But one particularly gloomy night changed everything for the young convict. It was common at nighttime to hear sounds of crying and moaning on The Row. You learned to tune it out. But tonight was different. It was a soul-piercing cry, and it went on and on and on.
Anthony recalls his thoughts from that night. Thoughts that would alter his existence for the rest of his time in lockup.
“I thought again about all the choices I didn’t have and about freedom, and then the man stopped crying and there was a silence that was louder than any noise I’d ever heard. What if this man killed himself tonight and I did nothing? Wouldn’t that be a choice?
“I was on death row not by my own choice, but I had made the choice to spend the last three years thinking about killing McGregor [the state’s prosecutor] and thinking about killing myself. Despair was a choice. Hatred was a choice. Anger was a choice. I still had choices, and that knowledge rocked me. I may not have had as many as Lester [Anthony’s best friend from the outside] had, but I still had some choices. I could choose to give up or to hang on. Hope was a choice. Faith was a choice. And more than anything else, love was a choice. Compassion was a choice.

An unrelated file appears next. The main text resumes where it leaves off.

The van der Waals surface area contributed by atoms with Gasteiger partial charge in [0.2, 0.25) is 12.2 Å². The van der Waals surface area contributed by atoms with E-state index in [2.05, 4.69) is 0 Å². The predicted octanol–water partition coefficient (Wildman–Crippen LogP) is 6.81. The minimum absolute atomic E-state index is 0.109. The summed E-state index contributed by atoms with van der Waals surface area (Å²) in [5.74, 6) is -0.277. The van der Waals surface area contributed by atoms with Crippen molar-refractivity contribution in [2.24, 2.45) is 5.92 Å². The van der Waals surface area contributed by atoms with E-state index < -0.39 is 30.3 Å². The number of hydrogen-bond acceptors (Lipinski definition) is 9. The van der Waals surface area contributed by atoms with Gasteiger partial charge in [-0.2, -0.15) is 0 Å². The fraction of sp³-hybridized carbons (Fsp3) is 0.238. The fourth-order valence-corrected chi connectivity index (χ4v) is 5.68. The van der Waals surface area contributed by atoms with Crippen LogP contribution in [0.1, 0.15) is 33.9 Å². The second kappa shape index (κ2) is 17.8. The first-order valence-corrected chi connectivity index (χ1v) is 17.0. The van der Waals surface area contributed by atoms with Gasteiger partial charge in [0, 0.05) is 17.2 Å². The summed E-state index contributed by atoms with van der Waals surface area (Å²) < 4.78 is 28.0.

“‘Hey!’ I walked up to my cell door and yelled toward the crying man. ‘Are you all right over there?’”
These were the first words that Anthony had uttered since he had entered death row three years prior. He had been silently protesting the entirety of it all, and refused to speak to anyone but the few outsiders who came to visit him on visiting day. But now he realized his words could also be used for the good.
It turned out that the crying inmate had recently received word that his mother had died, and Anthony’s words of care and concern opened the door for the other inmate to share his pain with another and heal in the process.
Anthony comforted the man:
“I’m sorry you lost your mom, but man, you got to look at this a different way. Now you have someone in heaven who’s going to argue your case before God.”
And then “the most amazing thing happened. On a dark night, in what must surely be the most desolate and dehumanizing place on earth, a man laughed. A real laugh. And with that laughter, I realized that the State of Alabama could steal my future and my freedom, but they couldn’t steal my soul or my humanity. And they most certainly couldn’t steal my sense of humor (“The Sun Does Shine,” pp. 115-118).”